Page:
Still, the announcement five years later that he would take over ABC News horrified news traditionalists inside and outside the network. Once again, he was at the helm of a division that got no respect. Once again, he would gather around him producers and on-air talent who cost a lot. (Barbara Walters broke the salary barrier in 1976, when she left NBC for a million-dollar-a-year contract at ABC.)
The next level
Well-read and intuitive, Mr. Arledge capitalized on America’s interest in the Iranian hostage crisis of 1979 and 1980 with a late-night newscap that became “Nightline.” He staged live diplomatic TV events with world leaders. He took newsmagazines to the next level with “PrimeTime Live” in 1989.
“More than anything else he loved live television,” said “ABC World News Tonight” anchor Peter Jennings. “Roone believed in being involved in every aspect-but he could be unbelievably difficult, and there were times when we wanted to wring his neck. Especially for people like [Ted] Koppel and me-he had been a godfather, our patron, almost like a father in some ways. He made our careers possible. He had the most terrific instincts, and the business will never be quite the same without him.”
“Roone Arledge was a great friend and mentor to me, and when I think of him, the word `perfection’ comes to mind,” said Disney President Robert Iger, among the many Roone proteges who have put their own marks on the industry. “He was a visionary for those who were privileged enough to work with him as well as for the millions of viewers who were fortunate enough to be enriched by his programming innovations, which transformed the way television is watched to this day. Giants like Roone only walk this way once, and I, like so many others, am grateful that I got to know him and learn from him.”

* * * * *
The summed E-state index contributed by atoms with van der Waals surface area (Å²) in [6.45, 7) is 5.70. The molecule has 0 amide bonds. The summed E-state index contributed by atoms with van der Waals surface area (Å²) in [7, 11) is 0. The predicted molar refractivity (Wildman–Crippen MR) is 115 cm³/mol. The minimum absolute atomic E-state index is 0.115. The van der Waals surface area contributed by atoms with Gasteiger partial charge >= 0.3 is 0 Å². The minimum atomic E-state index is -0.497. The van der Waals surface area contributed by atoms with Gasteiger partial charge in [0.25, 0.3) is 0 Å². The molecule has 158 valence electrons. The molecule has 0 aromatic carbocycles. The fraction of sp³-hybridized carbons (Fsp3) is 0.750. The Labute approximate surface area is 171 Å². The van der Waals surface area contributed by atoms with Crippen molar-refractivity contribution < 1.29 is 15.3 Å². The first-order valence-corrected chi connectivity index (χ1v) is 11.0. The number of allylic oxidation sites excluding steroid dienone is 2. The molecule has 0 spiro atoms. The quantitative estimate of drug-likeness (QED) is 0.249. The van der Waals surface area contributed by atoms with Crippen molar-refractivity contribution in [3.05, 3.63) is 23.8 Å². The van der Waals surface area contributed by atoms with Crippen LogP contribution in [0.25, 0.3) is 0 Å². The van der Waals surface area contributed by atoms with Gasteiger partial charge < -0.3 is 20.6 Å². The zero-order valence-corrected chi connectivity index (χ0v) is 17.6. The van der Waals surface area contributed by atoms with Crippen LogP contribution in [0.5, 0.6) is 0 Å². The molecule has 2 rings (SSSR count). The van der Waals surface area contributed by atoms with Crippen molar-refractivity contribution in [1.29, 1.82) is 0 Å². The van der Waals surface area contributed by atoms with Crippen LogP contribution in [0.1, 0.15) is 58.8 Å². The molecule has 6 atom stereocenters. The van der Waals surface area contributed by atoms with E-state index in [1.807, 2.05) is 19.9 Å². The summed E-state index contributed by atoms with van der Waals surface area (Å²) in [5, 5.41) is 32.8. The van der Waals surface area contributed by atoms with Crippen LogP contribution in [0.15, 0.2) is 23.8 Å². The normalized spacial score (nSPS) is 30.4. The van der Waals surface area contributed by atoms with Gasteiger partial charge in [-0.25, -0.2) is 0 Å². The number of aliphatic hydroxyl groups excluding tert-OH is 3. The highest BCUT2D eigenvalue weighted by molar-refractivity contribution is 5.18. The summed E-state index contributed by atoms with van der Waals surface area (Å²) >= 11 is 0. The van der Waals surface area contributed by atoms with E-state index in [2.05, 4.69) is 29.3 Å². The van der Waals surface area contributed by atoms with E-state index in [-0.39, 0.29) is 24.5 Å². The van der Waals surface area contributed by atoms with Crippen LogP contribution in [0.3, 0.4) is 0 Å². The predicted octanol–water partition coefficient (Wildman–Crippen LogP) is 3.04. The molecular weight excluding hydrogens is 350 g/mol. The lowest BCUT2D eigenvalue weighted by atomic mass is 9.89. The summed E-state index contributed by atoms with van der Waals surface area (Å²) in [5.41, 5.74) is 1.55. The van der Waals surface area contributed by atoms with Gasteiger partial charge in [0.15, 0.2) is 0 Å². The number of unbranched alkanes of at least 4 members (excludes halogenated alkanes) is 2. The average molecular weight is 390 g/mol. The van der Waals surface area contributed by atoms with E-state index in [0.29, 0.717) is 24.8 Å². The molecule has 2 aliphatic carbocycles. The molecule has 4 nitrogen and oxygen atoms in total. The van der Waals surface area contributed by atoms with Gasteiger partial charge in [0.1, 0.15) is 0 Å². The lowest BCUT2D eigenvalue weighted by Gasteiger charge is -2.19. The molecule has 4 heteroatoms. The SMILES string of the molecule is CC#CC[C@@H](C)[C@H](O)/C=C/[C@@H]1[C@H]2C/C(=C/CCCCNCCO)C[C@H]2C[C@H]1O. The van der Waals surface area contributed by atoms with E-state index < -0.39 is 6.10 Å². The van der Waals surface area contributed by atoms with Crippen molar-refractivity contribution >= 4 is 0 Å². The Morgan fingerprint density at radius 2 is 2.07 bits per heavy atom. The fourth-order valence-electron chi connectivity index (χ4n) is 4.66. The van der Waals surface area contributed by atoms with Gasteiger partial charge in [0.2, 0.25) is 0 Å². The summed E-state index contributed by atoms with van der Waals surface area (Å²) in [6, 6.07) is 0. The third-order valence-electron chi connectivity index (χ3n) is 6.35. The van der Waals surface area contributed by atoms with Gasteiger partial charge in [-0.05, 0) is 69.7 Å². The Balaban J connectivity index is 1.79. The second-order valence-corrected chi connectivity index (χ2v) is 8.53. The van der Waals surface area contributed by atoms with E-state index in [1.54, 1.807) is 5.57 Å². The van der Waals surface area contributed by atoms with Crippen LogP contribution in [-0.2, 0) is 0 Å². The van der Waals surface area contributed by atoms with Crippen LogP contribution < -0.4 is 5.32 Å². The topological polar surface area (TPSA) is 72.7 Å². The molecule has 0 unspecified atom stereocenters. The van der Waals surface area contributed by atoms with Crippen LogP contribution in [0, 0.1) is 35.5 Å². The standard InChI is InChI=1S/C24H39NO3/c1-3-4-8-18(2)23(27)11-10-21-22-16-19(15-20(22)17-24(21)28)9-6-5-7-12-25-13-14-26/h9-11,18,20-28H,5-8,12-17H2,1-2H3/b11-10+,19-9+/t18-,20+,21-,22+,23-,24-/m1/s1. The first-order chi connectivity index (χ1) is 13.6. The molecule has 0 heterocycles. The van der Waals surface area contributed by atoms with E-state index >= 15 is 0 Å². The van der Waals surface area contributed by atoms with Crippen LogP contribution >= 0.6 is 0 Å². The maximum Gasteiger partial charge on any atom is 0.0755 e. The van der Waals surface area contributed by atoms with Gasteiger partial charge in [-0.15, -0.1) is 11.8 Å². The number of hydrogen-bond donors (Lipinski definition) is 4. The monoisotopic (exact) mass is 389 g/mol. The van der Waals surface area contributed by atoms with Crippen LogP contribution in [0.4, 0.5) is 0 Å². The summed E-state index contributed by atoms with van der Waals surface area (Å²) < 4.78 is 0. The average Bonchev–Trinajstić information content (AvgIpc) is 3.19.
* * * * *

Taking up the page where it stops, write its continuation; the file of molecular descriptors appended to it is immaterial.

Stories about Mr. Arledge abound in our industry. Here’s one from Ron Gleason, a former ABC manager who has a passing resemblance to Mr. Arledge:
“It was the late ’70s, and I was working for ABC News on 67th Street. I had just returned from lunch and was standing at the elevator, waiting to go up to my office on the fourth floor. Suddenly, a wide-eyed man came up to me. `Please Mr. Arledge would you look at my idea for a program?’ and thrust a manuscript in my face. `Sorry,’ I said, `but I’m not Roone Arledge.’
This obviously didn’t satisfy him, because he again asked me to read his document. `I told you, I’m not Roone Arledge,’ I repeated.
I looked over and saw our guard at the door. He had been there for years. `Look friend, ask the guard over there if I’m Roone,’ I suggested, thinking that would settle the matter, but the fellow said, `I did when I came in, and he said you’re Roone Arledge!’
On the way to my office, I stuck my head into Roone’s office and told him the story. He looked at me for about 10 seconds, and then said, `Can you do speeches?”’
The halftime portion of the Chicago vs. Miami game tonight on “Monday Night Football” will be devoted to Mr. Arledge’s legacy.
A memorial is scheduled for 10:30 this morning at St. Bartholomew’s Church, 109 East 50th St. (between Lexington and Park Avenue) in New York City.
Mr. Arledge is survived by his wife, Gigi Shaw Arledge, and his children from a previous marriage, Roone Arledge Jr., Susan Weston, Betsey Arledge and Patricia Looney.
The family has suggested that in lieu of flowers, memorial contributions be made to Childrens Leukemia Research, c/o Memorial Sloan Kettering Cancer Center, Box E, 1275 York Ave., New York, N.Y., 10021.